Claire Gabriel Student No. 584657
Coral Growth Process Inspired by the first lecture and reading by Ball I begun thinking of natural patterns and processes. After a recent trip to the Great Barrier Reef I have become fastinated by the garen of edens that lie in our oceans. I am inspired by corals wondrous colourful masses and branches, and there skeletal like forms. Growth Process of Coral: - as the lava produced by mature coral it rises to the top of the sea and then floates back down again to where it will begin growing. - As the coral grows the poylp divdes repeatedly producing more skeleton - The way it divdes ditermines the shape of the new coral environmental factors also effect the shape.
Precedents After experimenting with various pannelling, textures and patterns I begun to look at how other people have inspired by coral in there design. Figure 1, 2, 4, 5 and 6 are all buildings which have been inspired by coral.
- Figure 1 is titled the sermint although its shape is inspired by the snake I think its facades and shape reflect that of colral. - Figure 2 is of the proposed Ren building in China. Its abtract shape is taken from the Chinese character for person. The facades of the building are inspired by Honey Comb or Strarlet Coral. The structure emerges from water creating a light filled structure that has dynamic quality with cultural sensitivity. - This type of coral called Start Light Coral appears to be like honey comb, but less precises. Figure 3 demonstartes coral that glaows green in the water off Raja Ampat due to the light. It appears as if the light is coming from with in the coral creating a magical bright effect. - Figure 4 is a design by an unknown archiect inspired directly by coral, it is more of an installation and its facades like figure 1 have directly inspired me. - Figure 5, 6 are of the Sinosteel International Plaza in Beijing. The Structures striking facades are inspired by honey comb but has similar qualities to Start Light Quality.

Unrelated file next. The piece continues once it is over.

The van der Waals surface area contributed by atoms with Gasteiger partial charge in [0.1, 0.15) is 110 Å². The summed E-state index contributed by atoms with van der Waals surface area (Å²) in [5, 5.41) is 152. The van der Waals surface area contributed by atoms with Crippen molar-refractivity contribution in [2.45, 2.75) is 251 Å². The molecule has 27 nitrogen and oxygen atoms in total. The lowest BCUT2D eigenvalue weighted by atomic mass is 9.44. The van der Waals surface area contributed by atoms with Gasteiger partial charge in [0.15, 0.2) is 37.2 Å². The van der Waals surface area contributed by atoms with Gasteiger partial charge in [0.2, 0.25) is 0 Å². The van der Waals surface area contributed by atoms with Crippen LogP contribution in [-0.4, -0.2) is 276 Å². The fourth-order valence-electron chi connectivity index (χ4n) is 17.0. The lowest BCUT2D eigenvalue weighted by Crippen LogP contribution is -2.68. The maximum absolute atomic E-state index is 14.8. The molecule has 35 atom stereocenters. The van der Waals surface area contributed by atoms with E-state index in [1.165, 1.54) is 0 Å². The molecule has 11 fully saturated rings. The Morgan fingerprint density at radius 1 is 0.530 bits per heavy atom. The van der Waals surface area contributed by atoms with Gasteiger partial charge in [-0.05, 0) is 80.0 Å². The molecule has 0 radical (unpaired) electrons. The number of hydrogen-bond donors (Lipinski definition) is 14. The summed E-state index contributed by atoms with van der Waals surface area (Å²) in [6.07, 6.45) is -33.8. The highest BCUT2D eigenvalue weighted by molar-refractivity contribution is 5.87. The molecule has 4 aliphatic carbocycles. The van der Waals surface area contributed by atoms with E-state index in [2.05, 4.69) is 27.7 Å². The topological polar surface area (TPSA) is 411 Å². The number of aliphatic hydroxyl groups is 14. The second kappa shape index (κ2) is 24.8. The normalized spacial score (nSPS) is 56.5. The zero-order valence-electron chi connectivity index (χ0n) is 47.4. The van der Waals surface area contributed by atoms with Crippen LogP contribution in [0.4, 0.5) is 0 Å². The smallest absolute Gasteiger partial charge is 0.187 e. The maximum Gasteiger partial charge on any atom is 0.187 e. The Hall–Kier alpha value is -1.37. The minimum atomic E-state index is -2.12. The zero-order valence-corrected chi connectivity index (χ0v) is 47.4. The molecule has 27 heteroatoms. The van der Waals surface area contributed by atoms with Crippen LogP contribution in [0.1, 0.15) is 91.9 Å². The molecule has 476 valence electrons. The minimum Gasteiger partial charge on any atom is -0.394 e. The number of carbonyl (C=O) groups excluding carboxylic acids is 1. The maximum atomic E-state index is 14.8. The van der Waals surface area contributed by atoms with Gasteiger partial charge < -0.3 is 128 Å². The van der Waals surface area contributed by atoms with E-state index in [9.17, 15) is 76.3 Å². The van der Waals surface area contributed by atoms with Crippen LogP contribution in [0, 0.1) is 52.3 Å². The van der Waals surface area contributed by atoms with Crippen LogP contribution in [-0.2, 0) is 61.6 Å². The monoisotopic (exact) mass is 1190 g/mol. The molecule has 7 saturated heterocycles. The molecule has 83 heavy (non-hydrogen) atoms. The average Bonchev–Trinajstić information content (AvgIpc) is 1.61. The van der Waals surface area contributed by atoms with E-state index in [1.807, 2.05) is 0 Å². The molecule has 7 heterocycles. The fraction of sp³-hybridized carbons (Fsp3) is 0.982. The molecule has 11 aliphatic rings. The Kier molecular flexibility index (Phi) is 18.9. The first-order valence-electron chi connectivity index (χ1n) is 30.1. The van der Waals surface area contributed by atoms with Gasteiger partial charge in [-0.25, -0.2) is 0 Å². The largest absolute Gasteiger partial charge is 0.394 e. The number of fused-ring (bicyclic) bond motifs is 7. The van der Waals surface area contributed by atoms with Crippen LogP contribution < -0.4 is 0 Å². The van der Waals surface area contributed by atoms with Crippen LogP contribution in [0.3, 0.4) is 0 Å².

Idea Exploartion The characteristic of coral I identiefied on the previous page I began experimenting with the natural patterns and facades of coral.
Diffusion The second concept I looked at was the process of diffusion. Diffusion is the passive movement of molecules or particles along a concetration from a region of high concentation to a region of low concentration. I was drawn to the diffsuion because of its flowy, yet absract shapes diffusion creates. The patterns the process creates have a sense of energy and movement about them.
I began exploring with different pannel textures inspired by the asthtics of coral. Intial ideas included linking together honey comb shapes and circles starting in an organised way and progressively becoming more busy. I used a variety of different shapes and then mdoeled in a 3d format.
Precedents Diffusion can be like growth the molcules are placed in the water and then grow and eventlually blend as one. From the moment the diffusion begins a serier of magical patterns form. With there absract quaility there are 100s of photographs taken of the moment other forms of art are as bellow.